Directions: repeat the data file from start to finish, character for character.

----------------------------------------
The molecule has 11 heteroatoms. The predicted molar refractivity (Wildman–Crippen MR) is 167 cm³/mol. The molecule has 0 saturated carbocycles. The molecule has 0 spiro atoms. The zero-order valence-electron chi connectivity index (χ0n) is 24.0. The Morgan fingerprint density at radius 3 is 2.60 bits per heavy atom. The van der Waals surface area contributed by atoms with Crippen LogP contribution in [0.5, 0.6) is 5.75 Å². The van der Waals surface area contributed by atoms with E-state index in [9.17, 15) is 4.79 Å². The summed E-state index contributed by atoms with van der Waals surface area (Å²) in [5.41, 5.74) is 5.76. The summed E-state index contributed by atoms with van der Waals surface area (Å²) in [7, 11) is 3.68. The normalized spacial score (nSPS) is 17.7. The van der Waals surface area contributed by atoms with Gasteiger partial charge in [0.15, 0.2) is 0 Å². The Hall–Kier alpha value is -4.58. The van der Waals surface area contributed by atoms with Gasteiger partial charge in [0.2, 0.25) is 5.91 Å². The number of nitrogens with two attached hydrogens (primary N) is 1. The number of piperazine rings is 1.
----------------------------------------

The molecule has 11 heteroatoms. The predicted molar refractivity (Wildman–Crippen MR) is 167 cm³/mol. The molecule has 0 saturated carbocycles. The molecule has 0 spiro atoms. The zero-order valence-electron chi connectivity index (χ0n) is 24.0. The Morgan fingerprint density at radius 3 is 2.60 bits per heavy atom. The van der Waals surface area contributed by atoms with Crippen LogP contribution in [0.5, 0.6) is 5.75 Å². The van der Waals surface area contributed by atoms with E-state index in [9.17, 15) is 4.79 Å². The summed E-state index contributed by atoms with van der Waals surface area (Å²) in [5.41, 5.74) is 5.76. The summed E-state index contributed by atoms with van der Waals surface area (Å²) in [7, 11) is 3.68. The normalized spacial score (nSPS) is 17.7. The van der Waals surface area contributed by atoms with Gasteiger partial charge in [0.15, 0.2) is 0 Å². The Hall–Kier alpha value is -4.58. The van der Waals surface area contributed by atoms with Gasteiger partial charge in [0.2, 0.25) is 5.91 Å². The number of nitrogens with two attached hydrogens (primary N) is 1. The number of piperazine rings is 1.